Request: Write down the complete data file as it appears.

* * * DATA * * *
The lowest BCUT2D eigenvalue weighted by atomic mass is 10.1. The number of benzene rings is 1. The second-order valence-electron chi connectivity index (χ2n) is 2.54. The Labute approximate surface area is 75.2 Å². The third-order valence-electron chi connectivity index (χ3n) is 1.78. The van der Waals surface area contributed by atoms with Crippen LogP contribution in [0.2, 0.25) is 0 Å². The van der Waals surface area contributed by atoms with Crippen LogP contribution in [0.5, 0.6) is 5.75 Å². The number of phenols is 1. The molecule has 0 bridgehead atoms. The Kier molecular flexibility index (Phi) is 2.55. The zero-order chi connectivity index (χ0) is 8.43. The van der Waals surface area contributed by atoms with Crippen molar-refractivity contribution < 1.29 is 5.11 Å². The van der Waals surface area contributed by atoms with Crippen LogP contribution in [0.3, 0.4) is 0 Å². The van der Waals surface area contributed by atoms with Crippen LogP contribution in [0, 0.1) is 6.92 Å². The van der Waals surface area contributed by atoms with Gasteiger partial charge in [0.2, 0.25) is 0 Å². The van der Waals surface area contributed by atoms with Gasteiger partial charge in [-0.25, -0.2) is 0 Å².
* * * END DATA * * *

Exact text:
The lowest BCUT2D eigenvalue weighted by atomic mass is 10.1. The number of benzene rings is 1. The second-order valence-electron chi connectivity index (χ2n) is 2.54. The Labute approximate surface area is 75.2 Å². The third-order valence-electron chi connectivity index (χ3n) is 1.78. The van der Waals surface area contributed by atoms with Crippen LogP contribution in [0.2, 0.25) is 0 Å². The van der Waals surface area contributed by atoms with Crippen LogP contribution in [0.5, 0.6) is 5.75 Å². The number of phenols is 1. The molecule has 0 bridgehead atoms. The Kier molecular flexibility index (Phi) is 2.55. The zero-order chi connectivity index (χ0) is 8.43. The van der Waals surface area contributed by atoms with Crippen molar-refractivity contribution < 1.29 is 5.11 Å². The van der Waals surface area contributed by atoms with Crippen LogP contribution in [0.3, 0.4) is 0 Å². The van der Waals surface area contributed by atoms with Crippen LogP contribution in [0, 0.1) is 6.92 Å². The van der Waals surface area contributed by atoms with Gasteiger partial charge in [0.2, 0.25) is 0 Å². The van der Waals surface area contributed by atoms with Gasteiger partial charge in [-0.25, -0.2) is 0 Å².